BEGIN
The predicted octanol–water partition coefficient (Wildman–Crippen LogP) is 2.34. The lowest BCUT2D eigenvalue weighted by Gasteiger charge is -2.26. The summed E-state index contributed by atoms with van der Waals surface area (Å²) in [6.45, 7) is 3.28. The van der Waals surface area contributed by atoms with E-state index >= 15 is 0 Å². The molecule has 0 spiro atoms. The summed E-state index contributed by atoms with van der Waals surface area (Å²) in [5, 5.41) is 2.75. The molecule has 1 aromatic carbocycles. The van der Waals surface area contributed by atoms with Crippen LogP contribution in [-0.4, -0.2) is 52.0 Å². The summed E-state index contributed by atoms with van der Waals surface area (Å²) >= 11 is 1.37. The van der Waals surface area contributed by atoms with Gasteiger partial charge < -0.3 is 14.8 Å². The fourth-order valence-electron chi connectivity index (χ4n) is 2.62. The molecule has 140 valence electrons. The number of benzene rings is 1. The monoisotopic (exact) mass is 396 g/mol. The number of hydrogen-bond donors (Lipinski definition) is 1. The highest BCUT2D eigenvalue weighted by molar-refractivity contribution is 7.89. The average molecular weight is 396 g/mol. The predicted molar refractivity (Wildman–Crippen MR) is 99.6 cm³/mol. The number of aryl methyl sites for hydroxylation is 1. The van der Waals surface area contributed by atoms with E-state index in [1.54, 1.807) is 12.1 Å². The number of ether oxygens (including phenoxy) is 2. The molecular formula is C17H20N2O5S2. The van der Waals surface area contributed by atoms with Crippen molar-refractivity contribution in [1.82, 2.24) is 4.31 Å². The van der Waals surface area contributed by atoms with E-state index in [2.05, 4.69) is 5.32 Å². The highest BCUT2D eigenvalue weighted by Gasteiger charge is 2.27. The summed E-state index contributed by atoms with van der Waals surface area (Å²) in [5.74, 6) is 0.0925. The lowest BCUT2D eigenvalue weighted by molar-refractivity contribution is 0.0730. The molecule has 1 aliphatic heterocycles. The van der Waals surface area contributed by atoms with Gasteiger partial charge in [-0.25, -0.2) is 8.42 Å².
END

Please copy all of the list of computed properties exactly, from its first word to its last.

The predicted octanol–water partition coefficient (Wildman–Crippen LogP) is 2.34. The lowest BCUT2D eigenvalue weighted by Gasteiger charge is -2.26. The summed E-state index contributed by atoms with van der Waals surface area (Å²) in [6.45, 7) is 3.28. The van der Waals surface area contributed by atoms with E-state index >= 15 is 0 Å². The molecule has 0 spiro atoms. The summed E-state index contributed by atoms with van der Waals surface area (Å²) in [5, 5.41) is 2.75. The molecule has 1 aromatic carbocycles. The van der Waals surface area contributed by atoms with Crippen LogP contribution in [-0.4, -0.2) is 52.0 Å². The summed E-state index contributed by atoms with van der Waals surface area (Å²) >= 11 is 1.37. The van der Waals surface area contributed by atoms with Gasteiger partial charge < -0.3 is 14.8 Å². The fourth-order valence-electron chi connectivity index (χ4n) is 2.62. The molecule has 140 valence electrons. The number of benzene rings is 1. The monoisotopic (exact) mass is 396 g/mol. The number of hydrogen-bond donors (Lipinski definition) is 1. The highest BCUT2D eigenvalue weighted by molar-refractivity contribution is 7.89. The average molecular weight is 396 g/mol. The predicted molar refractivity (Wildman–Crippen MR) is 99.6 cm³/mol. The number of aryl methyl sites for hydroxylation is 1. The van der Waals surface area contributed by atoms with E-state index in [1.54, 1.807) is 12.1 Å². The number of ether oxygens (including phenoxy) is 2. The molecular formula is C17H20N2O5S2. The van der Waals surface area contributed by atoms with Crippen molar-refractivity contribution in [1.82, 2.24) is 4.31 Å². The van der Waals surface area contributed by atoms with E-state index in [2.05, 4.69) is 5.32 Å². The highest BCUT2D eigenvalue weighted by Gasteiger charge is 2.27. The summed E-state index contributed by atoms with van der Waals surface area (Å²) in [5.74, 6) is 0.0925. The lowest BCUT2D eigenvalue weighted by molar-refractivity contribution is 0.0730. The molecule has 1 aliphatic heterocycles. The van der Waals surface area contributed by atoms with Gasteiger partial charge in [-0.25, -0.2) is 8.42 Å².